The Bayonne City Council has adopted an ordinance bonding for improvements to 16th Street Park waterfront. The council voted unanimously to do so at its October meeting.
The ordinance appropriates $1,500,000 toward the waterfront-related improvements. Of the $1.5 million, the ordinance bonds $750,000 toward the improvements. The other $750,000 will come from a matching grant from the New Jersey Department of Environmental Protection (NJDEP), according to City Planner Suzanne Mack.
“This is actually a grant that we’re applying to from the federal government through the Department of Environmental Protection,” Mack said at the October city council meeting. “We have to bond for the money and put the money up to get reimbursed.”
The city is applying through the DEP to the National Park Service’s Land and Water Conservation Program’s Outdoor Recreation Legacy Program. All applications must submitted by states on behalf of qualifying jurisdictions.
Mack said that the city is still in the running for the grant: “We do not know at this point in time whether we will receive it. We’ve made it through the first round, so we’re hopeful we’ll be able to get it.”
The finale of a larger project
According to Mack, these renovations along the waterfront of 16th Street Park will be the final touch to recent and planned upgrades in the park.
“We’ve been doing improvements along the 16th Street waterfront,” Mack said. “We just opened the kayak launch, but we’ve also done part of the walkway. This is part of an ongoing project that is just missing the final piece. So that’s what we applied for.”
According to the application, the renovations “would not only improve the waterfront and provide waterfront walkway connection to the adjacent park but would also provide water dependent active recreation opportunities where they do no exist or exist only in limited capacity. It would provide improved boating access, including separation of canoe and kayak users from the boat ramp used by trucks and or trailers. It will provide a public recreation fishing pier that does not exist in this area of the city.”
The proposed improvements will also provide improved access under Americans with Disabilities Act (ADA), according to the application Passive recreational improvements include benches and walkways with lighting “where none exists now” as well as landscaping to provide “shade and appeal to users of the park amenities.”
Other environmental and aesthetic upgrades include further clean-up of the damaged and degraded shoreline, structural and vegetative protection against future erosion, establishment of native vegetation and improvement of wetland that are intended for habitat restoration, and a living shoreline in accordance with NJDEP Coastal Zone Management Rules.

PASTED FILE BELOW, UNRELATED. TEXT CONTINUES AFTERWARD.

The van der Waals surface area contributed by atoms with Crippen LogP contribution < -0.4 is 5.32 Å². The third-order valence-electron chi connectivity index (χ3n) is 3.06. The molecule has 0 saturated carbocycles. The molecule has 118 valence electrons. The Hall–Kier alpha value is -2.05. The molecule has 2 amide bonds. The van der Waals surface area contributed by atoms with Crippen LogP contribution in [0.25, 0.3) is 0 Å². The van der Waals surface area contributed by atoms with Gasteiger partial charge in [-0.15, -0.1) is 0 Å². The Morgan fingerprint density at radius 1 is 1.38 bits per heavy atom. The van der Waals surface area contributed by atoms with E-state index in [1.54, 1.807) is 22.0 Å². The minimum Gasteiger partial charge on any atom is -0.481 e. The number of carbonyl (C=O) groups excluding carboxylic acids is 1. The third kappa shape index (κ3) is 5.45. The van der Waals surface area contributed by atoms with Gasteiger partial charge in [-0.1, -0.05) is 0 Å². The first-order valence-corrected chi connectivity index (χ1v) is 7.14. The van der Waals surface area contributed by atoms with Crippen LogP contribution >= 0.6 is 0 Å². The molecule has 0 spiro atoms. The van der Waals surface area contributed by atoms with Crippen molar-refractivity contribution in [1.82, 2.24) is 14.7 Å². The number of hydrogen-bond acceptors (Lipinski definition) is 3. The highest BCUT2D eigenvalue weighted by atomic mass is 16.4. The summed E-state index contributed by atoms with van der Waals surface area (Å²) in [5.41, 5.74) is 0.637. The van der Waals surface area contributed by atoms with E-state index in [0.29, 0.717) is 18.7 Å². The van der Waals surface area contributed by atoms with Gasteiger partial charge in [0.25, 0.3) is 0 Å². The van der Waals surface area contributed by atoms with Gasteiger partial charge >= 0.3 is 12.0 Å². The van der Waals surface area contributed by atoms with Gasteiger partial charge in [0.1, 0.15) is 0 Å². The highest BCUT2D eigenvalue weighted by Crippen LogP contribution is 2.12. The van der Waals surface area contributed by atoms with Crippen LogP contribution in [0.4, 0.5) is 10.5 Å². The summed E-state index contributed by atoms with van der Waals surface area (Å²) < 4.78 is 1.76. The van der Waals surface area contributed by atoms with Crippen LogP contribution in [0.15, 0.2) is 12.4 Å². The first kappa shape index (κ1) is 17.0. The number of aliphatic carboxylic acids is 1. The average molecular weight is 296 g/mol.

Next phase in improvements?
This is the next phase of renovations to the waterfront area of 16th Street Park. The project was developed in 2017, and bids were received in 2020. The full scope of the project has been permitted and bid and the project is “shovel ready,” according to the application.
Using the funding from Green Acres and the Office of Natural Resources Revenue, the initial phase of the project includes a boardwalk and living shoreline along the southern 500 feet of the park, both of which are currently under construction.
However, even with those funds there was not be enough money available for immediate full buildout, so the city has applied for another grant to help with the costs of the next phase.
The remaining improvements include: a recreational fishing pier with handicap access, removal and reconstruction of a boat ramp, a waterfront boardwalk, erosion control and plantings to establish a living shoreline, and a reconstructed walkway and extension of it along Newark Bay to provide continuous access to Veterans Park at 25th Street. The city has committed to using Hudson County Open Space Funds already issued to it to help complete these renovations in the amount of $750,000, according to the application.
If the city receives the federal grant, the project will break ground in a year and be completed and open to the public in two years.
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